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Linda Stewart Wants Private Schools to Follow Same Academic, Hiring and Construction Standards as Other Schools

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Stewart filed her bill earlier in the month with her office insisting “there are various inconsistencies in requirements for the three types of schools in Florida Statute.” The bill would mandate that all teachers have a bachelor’s degree and would have private schools follow the same construction standards that public and charter schools currently follow. The bill would also “require private schools to follow state academic standards, administer state exams to an eligible percentage of students, receive state grades, and require at least 20 minutes of recess for primary schools.”


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Last week, state Sen. Linda Stewart, D-Orlando, showcased her proposal to create “uniformity among public, private, and charter schools in the state.”

Stewart filed her bill earlier in the month with her office insisting “there are various inconsistencies in requirements for the three types of schools in Florida Statute.” The bill would mandate that all teachers have a bachelor’s degree and would have private schools follow the same construction standards that public and charter schools currently follow. The bill would also “require private schools to follow state academic standards, administer state exams to an eligible percentage of students, receive state grades, and require at least 20 minutes of recess for primary schools.”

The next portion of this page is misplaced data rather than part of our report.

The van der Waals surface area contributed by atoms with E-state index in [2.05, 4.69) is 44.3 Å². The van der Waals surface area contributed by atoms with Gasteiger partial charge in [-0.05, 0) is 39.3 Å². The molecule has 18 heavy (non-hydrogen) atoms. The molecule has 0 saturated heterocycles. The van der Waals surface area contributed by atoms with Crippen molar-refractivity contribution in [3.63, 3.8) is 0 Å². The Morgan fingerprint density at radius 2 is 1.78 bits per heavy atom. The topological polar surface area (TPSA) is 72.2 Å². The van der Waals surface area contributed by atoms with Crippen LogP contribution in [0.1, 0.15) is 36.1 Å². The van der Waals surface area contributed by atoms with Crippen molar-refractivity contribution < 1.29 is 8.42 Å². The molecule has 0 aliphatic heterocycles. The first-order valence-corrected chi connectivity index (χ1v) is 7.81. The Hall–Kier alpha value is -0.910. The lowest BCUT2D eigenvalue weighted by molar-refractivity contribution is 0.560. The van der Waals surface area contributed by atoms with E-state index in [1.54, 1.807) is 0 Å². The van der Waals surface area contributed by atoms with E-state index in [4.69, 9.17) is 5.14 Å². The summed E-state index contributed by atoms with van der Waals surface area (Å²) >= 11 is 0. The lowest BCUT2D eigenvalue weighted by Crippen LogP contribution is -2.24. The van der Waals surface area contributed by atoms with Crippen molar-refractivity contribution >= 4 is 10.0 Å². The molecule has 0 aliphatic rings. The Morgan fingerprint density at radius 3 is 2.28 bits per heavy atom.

Last week, Stewart weighed in on why she filed the bill.

“There should be some standard of parity in the state no matter what school you choose. There have been stories coming out about some alternative schools and their lack of professionally educated staff, substandard facilities, and limited ability to show academic progress among students,” said Stewart.

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“I’m not trying to limit the options that alternative choice schools seek to offer, but address the lack of accountability for the sake of all children. Regardless of school choice there should be qualified instructional personnel, and not substandard conditions, which is irresponsible use of tax dollars, and it’s up to the legislature to do something about it. We owe this to all the children,” Stewart added.

The bill was sent to the Education Committee; the Appropriations Subcommittee on Education; and the Appropriations Committee last week. So far, Stewart does not have any co-sponsors for the bill and there is no related legislation in the House. Stewart will have a tough time getting the bill through the Legislature with both chambers controlled by the GOP.

 

Reach Kevin Derby at kevin.derby@floridadaily.com.

 

Author

  • Kevin Derby

    Originally from Jacksonville, Kevin Derby is a contributing writer for Florida Daily and covers politics across Florida.

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